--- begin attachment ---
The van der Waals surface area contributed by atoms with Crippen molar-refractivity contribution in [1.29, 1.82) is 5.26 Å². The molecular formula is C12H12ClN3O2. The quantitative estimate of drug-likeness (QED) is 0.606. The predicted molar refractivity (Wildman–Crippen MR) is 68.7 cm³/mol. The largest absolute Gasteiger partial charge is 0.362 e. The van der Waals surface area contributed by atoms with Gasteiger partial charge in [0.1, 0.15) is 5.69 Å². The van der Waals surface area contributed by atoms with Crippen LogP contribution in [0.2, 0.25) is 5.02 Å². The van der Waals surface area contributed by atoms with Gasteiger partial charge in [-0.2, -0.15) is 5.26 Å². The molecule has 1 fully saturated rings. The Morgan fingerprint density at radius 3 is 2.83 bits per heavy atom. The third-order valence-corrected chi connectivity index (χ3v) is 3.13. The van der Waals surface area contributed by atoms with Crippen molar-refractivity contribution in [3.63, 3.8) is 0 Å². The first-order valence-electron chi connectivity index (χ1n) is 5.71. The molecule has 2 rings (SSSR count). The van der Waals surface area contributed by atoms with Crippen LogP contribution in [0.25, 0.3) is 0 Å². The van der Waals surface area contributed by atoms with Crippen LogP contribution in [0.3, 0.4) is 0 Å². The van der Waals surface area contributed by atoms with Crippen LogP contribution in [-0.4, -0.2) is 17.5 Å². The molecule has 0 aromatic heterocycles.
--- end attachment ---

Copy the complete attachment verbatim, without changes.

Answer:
The van der Waals surface area contributed by atoms with Crippen molar-refractivity contribution in [1.29, 1.82) is 5.26 Å². The molecular formula is C12H12ClN3O2. The quantitative estimate of drug-likeness (QED) is 0.606. The predicted molar refractivity (Wildman–Crippen MR) is 68.7 cm³/mol. The largest absolute Gasteiger partial charge is 0.362 e. The van der Waals surface area contributed by atoms with Gasteiger partial charge in [0.1, 0.15) is 5.69 Å². The van der Waals surface area contributed by atoms with Crippen LogP contribution in [0.2, 0.25) is 5.02 Å². The van der Waals surface area contributed by atoms with Gasteiger partial charge in [-0.2, -0.15) is 5.26 Å². The molecule has 1 fully saturated rings. The Morgan fingerprint density at radius 3 is 2.83 bits per heavy atom. The third-order valence-corrected chi connectivity index (χ3v) is 3.13. The van der Waals surface area contributed by atoms with Crippen molar-refractivity contribution in [3.63, 3.8) is 0 Å². The first-order valence-electron chi connectivity index (χ1n) is 5.71. The molecule has 2 rings (SSSR count). The van der Waals surface area contributed by atoms with Crippen LogP contribution in [0.25, 0.3) is 0 Å². The van der Waals surface area contributed by atoms with Crippen LogP contribution in [0.3, 0.4) is 0 Å². The van der Waals surface area contributed by atoms with Crippen LogP contribution in [-0.4, -0.2) is 17.5 Å². The molecule has 0 aromatic heterocycles.